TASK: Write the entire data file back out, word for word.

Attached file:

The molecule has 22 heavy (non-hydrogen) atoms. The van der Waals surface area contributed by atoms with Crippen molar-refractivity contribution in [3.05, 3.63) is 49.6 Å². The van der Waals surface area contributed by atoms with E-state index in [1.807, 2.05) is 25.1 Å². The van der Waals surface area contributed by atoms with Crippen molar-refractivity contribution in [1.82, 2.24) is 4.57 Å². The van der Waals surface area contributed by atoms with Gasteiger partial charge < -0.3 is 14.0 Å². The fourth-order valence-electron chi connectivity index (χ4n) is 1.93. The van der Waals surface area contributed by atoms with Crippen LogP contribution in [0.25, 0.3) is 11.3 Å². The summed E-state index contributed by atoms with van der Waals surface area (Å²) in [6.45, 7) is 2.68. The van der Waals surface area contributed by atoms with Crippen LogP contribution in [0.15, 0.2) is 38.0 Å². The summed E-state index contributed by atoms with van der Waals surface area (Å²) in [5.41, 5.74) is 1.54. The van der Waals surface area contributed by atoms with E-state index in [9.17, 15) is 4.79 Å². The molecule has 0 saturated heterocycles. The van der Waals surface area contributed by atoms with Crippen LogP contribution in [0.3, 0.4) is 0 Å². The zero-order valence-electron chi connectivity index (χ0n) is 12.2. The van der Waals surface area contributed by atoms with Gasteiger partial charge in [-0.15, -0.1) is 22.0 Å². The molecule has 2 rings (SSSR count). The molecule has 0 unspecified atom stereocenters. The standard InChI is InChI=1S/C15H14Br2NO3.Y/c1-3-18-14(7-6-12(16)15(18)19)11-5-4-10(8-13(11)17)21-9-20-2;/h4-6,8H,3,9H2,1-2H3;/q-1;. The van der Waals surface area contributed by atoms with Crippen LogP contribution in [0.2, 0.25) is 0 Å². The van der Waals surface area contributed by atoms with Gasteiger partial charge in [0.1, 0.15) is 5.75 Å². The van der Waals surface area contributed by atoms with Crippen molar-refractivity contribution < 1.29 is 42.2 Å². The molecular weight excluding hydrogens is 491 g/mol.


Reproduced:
The molecule has 22 heavy (non-hydrogen) atoms. The van der Waals surface area contributed by atoms with Crippen molar-refractivity contribution in [3.05, 3.63) is 49.6 Å². The van der Waals surface area contributed by atoms with E-state index in [1.807, 2.05) is 25.1 Å². The van der Waals surface area contributed by atoms with Crippen molar-refractivity contribution in [1.82, 2.24) is 4.57 Å². The van der Waals surface area contributed by atoms with Gasteiger partial charge < -0.3 is 14.0 Å². The fourth-order valence-electron chi connectivity index (χ4n) is 1.93. The van der Waals surface area contributed by atoms with Crippen LogP contribution in [0.25, 0.3) is 11.3 Å². The summed E-state index contributed by atoms with van der Waals surface area (Å²) in [6.45, 7) is 2.68. The van der Waals surface area contributed by atoms with Crippen LogP contribution in [0.15, 0.2) is 38.0 Å². The summed E-state index contributed by atoms with van der Waals surface area (Å²) in [5.41, 5.74) is 1.54. The van der Waals surface area contributed by atoms with E-state index in [9.17, 15) is 4.79 Å². The molecule has 0 saturated heterocycles. The van der Waals surface area contributed by atoms with Crippen LogP contribution in [0.3, 0.4) is 0 Å². The zero-order valence-electron chi connectivity index (χ0n) is 12.2. The van der Waals surface area contributed by atoms with Gasteiger partial charge in [-0.15, -0.1) is 22.0 Å². The molecule has 2 rings (SSSR count). The molecule has 0 unspecified atom stereocenters. The standard InChI is InChI=1S/C15H14Br2NO3.Y/c1-3-18-14(7-6-12(16)15(18)19)11-5-4-10(8-13(11)17)21-9-20-2;/h4-6,8H,3,9H2,1-2H3;/q-1;. The van der Waals surface area contributed by atoms with Crippen LogP contribution in [0.2, 0.25) is 0 Å². The van der Waals surface area contributed by atoms with Gasteiger partial charge in [0.1, 0.15) is 5.75 Å². The van der Waals surface area contributed by atoms with Crippen molar-refractivity contribution < 1.29 is 42.2 Å². The molecular weight excluding hydrogens is 491 g/mol.